American imports into Canada could fall by $3.3 billion under the recently rebooted Trans-Pacific Partnership, the federal government has concluded, sparking fears the new pact could hurt the ongoing NAFTA renegotiation.
The text of the 11-country Pacific Rim trade deal – a pact President Donald Trump pulled the United States out of last year – was released late Tuesday, but a Global Affairs Canada analysis of the deal also delves into the impact on the North American Free Trade Agreement talks, which are to resume in five days in Mexico City.
The Trump administration has blasted trade deficits with Canada as an underlying reason for wanting to renegotiate or tear up NAFTA. The Canadian government rejects that position, saying the statistics don’t back the U.S. deficit assertions.
But the most recent analysis of the new TPP – known by the acronym CPTPP – predicts lower U.S. imports into Canada.
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“Under the CPTPP, Canadian exports to the United States are not expected to change significantly as the United States is not party to the CPTPP. However, there would be a decline in imports by Canada from the United States, resulting from erosion of U.S.’s NAFTA preferences in the Canadian market,” the analysis says.
“Total Canadian imports from the United States are projected to fall by $3.3 billion, led by a decline in automotive products imports.”
Flavio Volpe, the president, of Canada’s Automotive Parts Manufacturers Association, says that will hurt Canada at the upcoming NAFTA round, where auto remains a major obstacle between Canada and the U.S.
“The report states that U.S. imports into Canada would drop $3.3 billion, mainly in automotive. If true, that is a gap smart U.S. negotiators could then be seeking to close in NAFTA 2.0,” said Volpe.
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Canadian auto workers and manufacturers have been critical of the new TPP, including the government’s assertion that it has gained more access to the protected Japanese market.
International Trade Minister Francois-Philippe Champagne has said a side letter with Japan guarantees greater access and enshrines a dispute resolution mechanism. But that side letter and others with Malaysia and Australia have yet to be made public.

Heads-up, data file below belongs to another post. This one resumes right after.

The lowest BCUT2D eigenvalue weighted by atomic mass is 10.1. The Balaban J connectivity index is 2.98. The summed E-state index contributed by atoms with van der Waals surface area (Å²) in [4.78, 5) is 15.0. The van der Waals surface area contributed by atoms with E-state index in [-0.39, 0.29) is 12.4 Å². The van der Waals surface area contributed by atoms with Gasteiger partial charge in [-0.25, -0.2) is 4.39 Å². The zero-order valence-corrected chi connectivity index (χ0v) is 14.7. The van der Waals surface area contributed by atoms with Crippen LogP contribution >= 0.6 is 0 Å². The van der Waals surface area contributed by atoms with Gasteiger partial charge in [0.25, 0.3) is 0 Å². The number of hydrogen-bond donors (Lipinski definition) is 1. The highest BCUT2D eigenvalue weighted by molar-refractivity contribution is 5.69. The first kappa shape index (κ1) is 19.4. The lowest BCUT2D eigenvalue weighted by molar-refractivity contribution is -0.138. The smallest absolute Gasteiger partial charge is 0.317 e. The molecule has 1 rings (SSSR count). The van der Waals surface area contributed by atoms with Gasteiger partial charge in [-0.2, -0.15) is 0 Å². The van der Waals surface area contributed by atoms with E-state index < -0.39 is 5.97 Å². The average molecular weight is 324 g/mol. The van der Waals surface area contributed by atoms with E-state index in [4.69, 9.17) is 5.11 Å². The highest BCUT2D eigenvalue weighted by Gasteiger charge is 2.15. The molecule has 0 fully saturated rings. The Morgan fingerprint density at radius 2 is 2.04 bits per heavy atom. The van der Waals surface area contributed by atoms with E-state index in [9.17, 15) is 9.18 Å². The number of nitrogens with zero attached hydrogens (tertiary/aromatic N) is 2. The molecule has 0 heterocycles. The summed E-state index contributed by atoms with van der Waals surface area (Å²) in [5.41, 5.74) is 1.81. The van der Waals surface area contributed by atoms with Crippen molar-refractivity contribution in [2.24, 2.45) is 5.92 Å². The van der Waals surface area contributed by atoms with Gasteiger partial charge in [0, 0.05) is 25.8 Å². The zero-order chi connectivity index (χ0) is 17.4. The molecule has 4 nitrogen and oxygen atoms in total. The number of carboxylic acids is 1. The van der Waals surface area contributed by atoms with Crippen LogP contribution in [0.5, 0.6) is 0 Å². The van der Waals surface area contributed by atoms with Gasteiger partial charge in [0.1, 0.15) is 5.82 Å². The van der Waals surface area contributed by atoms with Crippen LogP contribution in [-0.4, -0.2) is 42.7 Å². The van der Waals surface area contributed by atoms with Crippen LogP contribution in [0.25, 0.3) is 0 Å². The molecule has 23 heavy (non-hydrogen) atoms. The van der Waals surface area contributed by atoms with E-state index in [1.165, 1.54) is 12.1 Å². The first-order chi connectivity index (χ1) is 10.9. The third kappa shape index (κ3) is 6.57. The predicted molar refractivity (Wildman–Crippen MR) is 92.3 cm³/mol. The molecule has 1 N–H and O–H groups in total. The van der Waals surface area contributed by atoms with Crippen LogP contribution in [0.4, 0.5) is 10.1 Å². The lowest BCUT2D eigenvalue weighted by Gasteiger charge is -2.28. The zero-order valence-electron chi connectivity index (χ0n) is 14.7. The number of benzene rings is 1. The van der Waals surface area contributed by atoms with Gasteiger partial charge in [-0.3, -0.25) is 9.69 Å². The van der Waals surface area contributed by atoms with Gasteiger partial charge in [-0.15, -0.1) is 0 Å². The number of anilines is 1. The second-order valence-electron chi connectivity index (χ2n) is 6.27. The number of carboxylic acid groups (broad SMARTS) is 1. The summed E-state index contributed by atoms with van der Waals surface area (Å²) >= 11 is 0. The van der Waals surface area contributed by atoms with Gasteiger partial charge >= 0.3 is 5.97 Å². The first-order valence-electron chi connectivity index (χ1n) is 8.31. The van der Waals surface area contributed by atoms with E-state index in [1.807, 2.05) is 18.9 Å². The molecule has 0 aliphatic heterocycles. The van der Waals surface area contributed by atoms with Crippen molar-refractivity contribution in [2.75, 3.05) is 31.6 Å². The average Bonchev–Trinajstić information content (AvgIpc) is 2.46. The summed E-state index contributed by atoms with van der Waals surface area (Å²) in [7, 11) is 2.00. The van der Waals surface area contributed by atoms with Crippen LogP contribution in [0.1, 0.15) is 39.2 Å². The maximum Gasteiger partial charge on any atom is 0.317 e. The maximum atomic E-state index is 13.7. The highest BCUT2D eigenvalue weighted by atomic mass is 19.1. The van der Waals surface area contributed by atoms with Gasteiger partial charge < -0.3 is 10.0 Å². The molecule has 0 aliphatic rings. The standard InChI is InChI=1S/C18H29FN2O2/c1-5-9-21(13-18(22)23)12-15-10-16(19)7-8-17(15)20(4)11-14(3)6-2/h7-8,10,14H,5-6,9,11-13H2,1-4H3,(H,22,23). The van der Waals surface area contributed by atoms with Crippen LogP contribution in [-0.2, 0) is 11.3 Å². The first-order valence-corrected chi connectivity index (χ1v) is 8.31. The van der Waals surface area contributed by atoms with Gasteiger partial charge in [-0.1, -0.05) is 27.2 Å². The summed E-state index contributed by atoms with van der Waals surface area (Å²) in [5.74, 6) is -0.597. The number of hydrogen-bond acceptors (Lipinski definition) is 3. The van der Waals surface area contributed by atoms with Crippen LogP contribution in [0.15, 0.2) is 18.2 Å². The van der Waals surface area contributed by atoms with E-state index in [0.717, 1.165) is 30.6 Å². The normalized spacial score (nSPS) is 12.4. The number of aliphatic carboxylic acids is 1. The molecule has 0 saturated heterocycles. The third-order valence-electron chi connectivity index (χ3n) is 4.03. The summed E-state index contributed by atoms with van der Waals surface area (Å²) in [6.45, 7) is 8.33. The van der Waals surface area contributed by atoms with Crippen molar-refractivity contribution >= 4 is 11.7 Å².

The government’s analysis also says, “production in the automotive sector is expected to rise very modestly, by $206 million.”
The analysis concludes: “The impacts on the automotive sector are slight, with a small increase in output and exports.”
Volpe dismissed those predicted gains as insignificant. He said the gain would amount to only $171 million by 2040.
“Contextually, the Canadian auto sector ships about $85 billion in goods annually. This 22-year increase represents approximately 0.2 per cent on that number and when one accounts for inflationary dynamics, this represents a serious decline in real dollars.”
The government analysis also concluded that the agreement would generate long-term economic gains for Canada totalling $4.2 billion, up from the $3.4 billion that was expected under the old TPP. The increase is due to improved access to member nations in the absence of U.S. competition.
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Champagne said now that the full text of the 11-nation trade pact has been released, it will be signed March 8 in Chile.
The analysis suggests that the net benefits are greater for Canada now that the United States has withdrawn from the agreement.
The destiny of the trade pact was cast into doubt late last year after Trump pulled the U.S. out. But Canada and the remaining members of the old TPP agreed to a revised trade agreement on Jan. 23 that would forge ahead without the U.S.
The U.S. pullout left Japan as the largest player in the revised 11-nation pact that spans two hemispheres and includes both U.S. neighbours.
“Through the CPTPP, Canada will soon have preferential access to half a billion consumers in the world’s most dynamic and fast-growing market,” Champagne said in a statement late Tuesday.
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“We wanted a good deal, and that’s what we got for Canadian workers and their families.”
The analysis also said the gains would cover a broad range of sectors, including some agricultural products such as pork and beef, wood products, machinery and equipment, and transportation equipment.
The federal government says the trade pact covers 495-million people with a combined gross domestic product of $13.5 trillion, or 13.5 per cent of global GDP.
The 11 nations in the CPTPP are Canada, Australia, Brunei, Chile, Japan, Malaysia, Mexico, New Zealand, Peru, Singapore and Vietnam.